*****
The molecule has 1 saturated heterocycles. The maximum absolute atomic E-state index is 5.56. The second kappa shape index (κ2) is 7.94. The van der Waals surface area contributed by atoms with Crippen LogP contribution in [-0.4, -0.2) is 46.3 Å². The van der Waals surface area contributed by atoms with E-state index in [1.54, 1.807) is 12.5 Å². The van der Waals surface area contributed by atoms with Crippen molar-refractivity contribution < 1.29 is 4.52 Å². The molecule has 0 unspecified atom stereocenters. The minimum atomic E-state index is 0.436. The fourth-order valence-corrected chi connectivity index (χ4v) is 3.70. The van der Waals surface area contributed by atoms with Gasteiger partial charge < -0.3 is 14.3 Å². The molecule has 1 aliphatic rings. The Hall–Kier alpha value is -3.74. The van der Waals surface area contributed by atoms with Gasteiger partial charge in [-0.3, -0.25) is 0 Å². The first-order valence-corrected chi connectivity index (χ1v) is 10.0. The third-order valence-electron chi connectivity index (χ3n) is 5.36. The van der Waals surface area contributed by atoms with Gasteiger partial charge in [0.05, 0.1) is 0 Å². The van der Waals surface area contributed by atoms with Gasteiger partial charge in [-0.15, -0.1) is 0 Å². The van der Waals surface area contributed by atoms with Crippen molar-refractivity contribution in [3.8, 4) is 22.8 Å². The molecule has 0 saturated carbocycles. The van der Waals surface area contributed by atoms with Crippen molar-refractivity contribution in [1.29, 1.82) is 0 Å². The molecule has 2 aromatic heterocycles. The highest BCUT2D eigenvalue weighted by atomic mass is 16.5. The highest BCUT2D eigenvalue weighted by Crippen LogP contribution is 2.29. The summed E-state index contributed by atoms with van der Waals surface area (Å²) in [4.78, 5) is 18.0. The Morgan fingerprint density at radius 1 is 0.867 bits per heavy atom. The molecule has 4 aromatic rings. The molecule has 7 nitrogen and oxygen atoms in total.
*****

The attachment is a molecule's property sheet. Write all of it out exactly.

The molecule has 1 saturated heterocycles. The maximum absolute atomic E-state index is 5.56. The second kappa shape index (κ2) is 7.94. The van der Waals surface area contributed by atoms with Crippen LogP contribution in [-0.4, -0.2) is 46.3 Å². The van der Waals surface area contributed by atoms with E-state index in [1.54, 1.807) is 12.5 Å². The van der Waals surface area contributed by atoms with Crippen molar-refractivity contribution < 1.29 is 4.52 Å². The molecule has 0 unspecified atom stereocenters. The minimum atomic E-state index is 0.436. The fourth-order valence-corrected chi connectivity index (χ4v) is 3.70. The van der Waals surface area contributed by atoms with Gasteiger partial charge < -0.3 is 14.3 Å². The molecule has 1 aliphatic rings. The Hall–Kier alpha value is -3.74. The van der Waals surface area contributed by atoms with Gasteiger partial charge in [-0.3, -0.25) is 0 Å². The first-order valence-corrected chi connectivity index (χ1v) is 10.0. The third-order valence-electron chi connectivity index (χ3n) is 5.36. The van der Waals surface area contributed by atoms with Gasteiger partial charge in [0.05, 0.1) is 0 Å². The van der Waals surface area contributed by atoms with Gasteiger partial charge in [-0.15, -0.1) is 0 Å². The van der Waals surface area contributed by atoms with Crippen molar-refractivity contribution in [3.8, 4) is 22.8 Å². The molecule has 0 saturated carbocycles. The van der Waals surface area contributed by atoms with Crippen molar-refractivity contribution in [1.29, 1.82) is 0 Å². The molecule has 2 aromatic heterocycles. The highest BCUT2D eigenvalue weighted by atomic mass is 16.5. The highest BCUT2D eigenvalue weighted by Crippen LogP contribution is 2.29. The summed E-state index contributed by atoms with van der Waals surface area (Å²) in [4.78, 5) is 18.0. The Morgan fingerprint density at radius 1 is 0.867 bits per heavy atom. The molecule has 4 aromatic rings. The molecule has 7 nitrogen and oxygen atoms in total.